Business activity in Kenya shrank sharply in March as the hike in fuel prices and COVID-19 restrictions hit key sectors of the economy, such as the hospitality and entertainment industry.
The Stanbic Bank Kenya Purchasing Managers Index (PMI), which measures the private sector’s health, fell to a nine-month low of 50.6 in March, from 50.9 in February.
Most businesses reported minimal growth in output and a slow down in new orders during the month, resulting in reduced business activity.
Super Petrol prices rose by Kes 7.63 to retail at Kes 122.81 per litre in March following the latest Energy and Petroleum Regulatory Authority (EPRA) review. The hike in pump prices also affected Diesel and Kerosene, whose prices leapt by Kes 5.75 and Kes 5.41 per litre.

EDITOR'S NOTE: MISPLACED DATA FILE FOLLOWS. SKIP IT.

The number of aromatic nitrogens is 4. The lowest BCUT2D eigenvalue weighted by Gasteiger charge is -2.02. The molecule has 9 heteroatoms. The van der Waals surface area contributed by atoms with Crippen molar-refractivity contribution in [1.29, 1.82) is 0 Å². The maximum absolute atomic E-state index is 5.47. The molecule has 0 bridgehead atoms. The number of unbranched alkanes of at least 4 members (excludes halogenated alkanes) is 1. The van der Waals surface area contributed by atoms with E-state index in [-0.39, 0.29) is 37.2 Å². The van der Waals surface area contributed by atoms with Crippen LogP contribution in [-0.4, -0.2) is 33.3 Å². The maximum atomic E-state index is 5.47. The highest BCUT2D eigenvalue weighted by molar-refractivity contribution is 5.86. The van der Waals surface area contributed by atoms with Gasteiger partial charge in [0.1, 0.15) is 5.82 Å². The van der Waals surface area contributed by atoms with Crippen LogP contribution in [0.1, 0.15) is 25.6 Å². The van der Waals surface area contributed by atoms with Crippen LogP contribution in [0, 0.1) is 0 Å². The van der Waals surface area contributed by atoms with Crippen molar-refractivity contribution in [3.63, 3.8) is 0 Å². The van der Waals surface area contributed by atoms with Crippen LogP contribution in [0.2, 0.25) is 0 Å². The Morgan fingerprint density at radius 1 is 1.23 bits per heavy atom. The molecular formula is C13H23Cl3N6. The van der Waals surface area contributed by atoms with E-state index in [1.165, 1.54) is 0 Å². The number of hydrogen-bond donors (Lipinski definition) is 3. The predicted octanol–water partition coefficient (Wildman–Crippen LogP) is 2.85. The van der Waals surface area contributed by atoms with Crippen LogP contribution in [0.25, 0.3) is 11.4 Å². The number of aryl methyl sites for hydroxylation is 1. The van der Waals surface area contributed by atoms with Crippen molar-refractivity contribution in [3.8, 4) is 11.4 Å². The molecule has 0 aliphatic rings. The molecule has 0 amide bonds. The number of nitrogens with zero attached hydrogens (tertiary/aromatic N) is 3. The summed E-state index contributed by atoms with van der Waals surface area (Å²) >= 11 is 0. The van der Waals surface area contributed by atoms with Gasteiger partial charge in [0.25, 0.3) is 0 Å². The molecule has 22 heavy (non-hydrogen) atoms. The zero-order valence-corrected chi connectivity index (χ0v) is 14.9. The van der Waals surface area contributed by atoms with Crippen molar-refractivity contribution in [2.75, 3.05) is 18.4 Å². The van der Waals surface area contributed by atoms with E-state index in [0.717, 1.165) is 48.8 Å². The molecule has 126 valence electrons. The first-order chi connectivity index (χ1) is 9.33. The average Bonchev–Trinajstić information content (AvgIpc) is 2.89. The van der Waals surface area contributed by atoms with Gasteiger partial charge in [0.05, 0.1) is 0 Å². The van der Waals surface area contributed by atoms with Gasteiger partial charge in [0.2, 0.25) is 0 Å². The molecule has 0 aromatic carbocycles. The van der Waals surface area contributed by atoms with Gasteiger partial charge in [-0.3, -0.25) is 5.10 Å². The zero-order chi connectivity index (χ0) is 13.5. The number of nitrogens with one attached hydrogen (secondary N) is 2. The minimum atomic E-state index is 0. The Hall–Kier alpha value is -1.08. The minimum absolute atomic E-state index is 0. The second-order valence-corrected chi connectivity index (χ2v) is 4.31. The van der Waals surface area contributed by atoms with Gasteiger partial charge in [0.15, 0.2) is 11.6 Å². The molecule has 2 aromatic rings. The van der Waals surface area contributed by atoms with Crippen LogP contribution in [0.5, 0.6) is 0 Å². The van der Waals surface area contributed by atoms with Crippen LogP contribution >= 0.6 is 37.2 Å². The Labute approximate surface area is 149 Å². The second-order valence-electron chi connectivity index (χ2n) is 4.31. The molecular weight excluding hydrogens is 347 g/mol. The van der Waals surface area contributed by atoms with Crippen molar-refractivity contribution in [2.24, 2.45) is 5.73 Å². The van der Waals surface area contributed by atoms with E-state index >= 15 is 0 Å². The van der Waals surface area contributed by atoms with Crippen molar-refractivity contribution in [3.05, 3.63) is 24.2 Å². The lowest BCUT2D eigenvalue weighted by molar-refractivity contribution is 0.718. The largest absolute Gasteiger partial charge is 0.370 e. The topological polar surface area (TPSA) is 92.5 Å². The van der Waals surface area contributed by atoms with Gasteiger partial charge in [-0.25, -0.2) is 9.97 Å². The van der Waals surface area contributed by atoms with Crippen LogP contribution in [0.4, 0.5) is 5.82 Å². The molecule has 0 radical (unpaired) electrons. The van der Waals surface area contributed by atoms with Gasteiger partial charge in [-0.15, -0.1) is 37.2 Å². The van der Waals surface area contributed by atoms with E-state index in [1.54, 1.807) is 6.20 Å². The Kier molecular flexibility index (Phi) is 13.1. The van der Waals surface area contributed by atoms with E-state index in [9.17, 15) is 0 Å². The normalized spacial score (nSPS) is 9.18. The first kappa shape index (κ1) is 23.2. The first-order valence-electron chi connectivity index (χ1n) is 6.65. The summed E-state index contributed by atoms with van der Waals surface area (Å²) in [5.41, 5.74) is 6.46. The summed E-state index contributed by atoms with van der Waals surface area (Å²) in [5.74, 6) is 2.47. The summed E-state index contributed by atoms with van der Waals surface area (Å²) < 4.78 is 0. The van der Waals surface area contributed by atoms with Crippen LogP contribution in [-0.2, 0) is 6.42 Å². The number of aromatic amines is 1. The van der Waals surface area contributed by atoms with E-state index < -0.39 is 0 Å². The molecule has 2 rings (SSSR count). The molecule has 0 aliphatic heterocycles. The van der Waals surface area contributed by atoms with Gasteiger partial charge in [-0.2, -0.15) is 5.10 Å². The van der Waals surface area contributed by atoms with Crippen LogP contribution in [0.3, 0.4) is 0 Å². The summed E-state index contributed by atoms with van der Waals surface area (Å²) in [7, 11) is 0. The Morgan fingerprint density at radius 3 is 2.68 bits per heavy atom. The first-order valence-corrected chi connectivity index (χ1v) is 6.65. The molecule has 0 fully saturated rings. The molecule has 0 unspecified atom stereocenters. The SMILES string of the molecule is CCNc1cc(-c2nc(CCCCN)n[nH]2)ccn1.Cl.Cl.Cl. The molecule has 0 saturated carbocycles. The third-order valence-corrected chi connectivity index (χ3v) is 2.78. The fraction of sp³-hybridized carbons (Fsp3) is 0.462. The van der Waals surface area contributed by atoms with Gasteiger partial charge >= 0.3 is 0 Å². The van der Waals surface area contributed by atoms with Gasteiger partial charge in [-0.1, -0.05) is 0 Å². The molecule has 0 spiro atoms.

The fuel price hike led to an increase in the purchase price for most goods and services and, as a result, put pressure on firms’ margins, according to the Stanbic PMI report.
Additionally, the measures put in place by the government to curb the spread of the new wave of COVID-19, which include lockdowns as well as a nationwide curfew, brought a lot of uncertainty to the economy.
As a result, Households restricted their spending leading to a slump in both activity and demand growth in March.
Businesses surveyed by Stanbic Bank said that sales grew at the slowest rate since November 2020, and export orders dwindled. Output grew at the weakest pace in nine months.
The report by Stanbic Bank Kenya noted that private sector employment improved in March, although at a moderate pace. Salaries for workers in the Kenyan private sector dipped in March, marking the fifth consecutive month of decline.
Business expectations for the future fell in March. Only 25% of the businesses expect an increase in output in the remaining months of 2021. Most companies said they expect no change in the level of output. Businesses also expressed concern about the negative impact of covid19 on demand.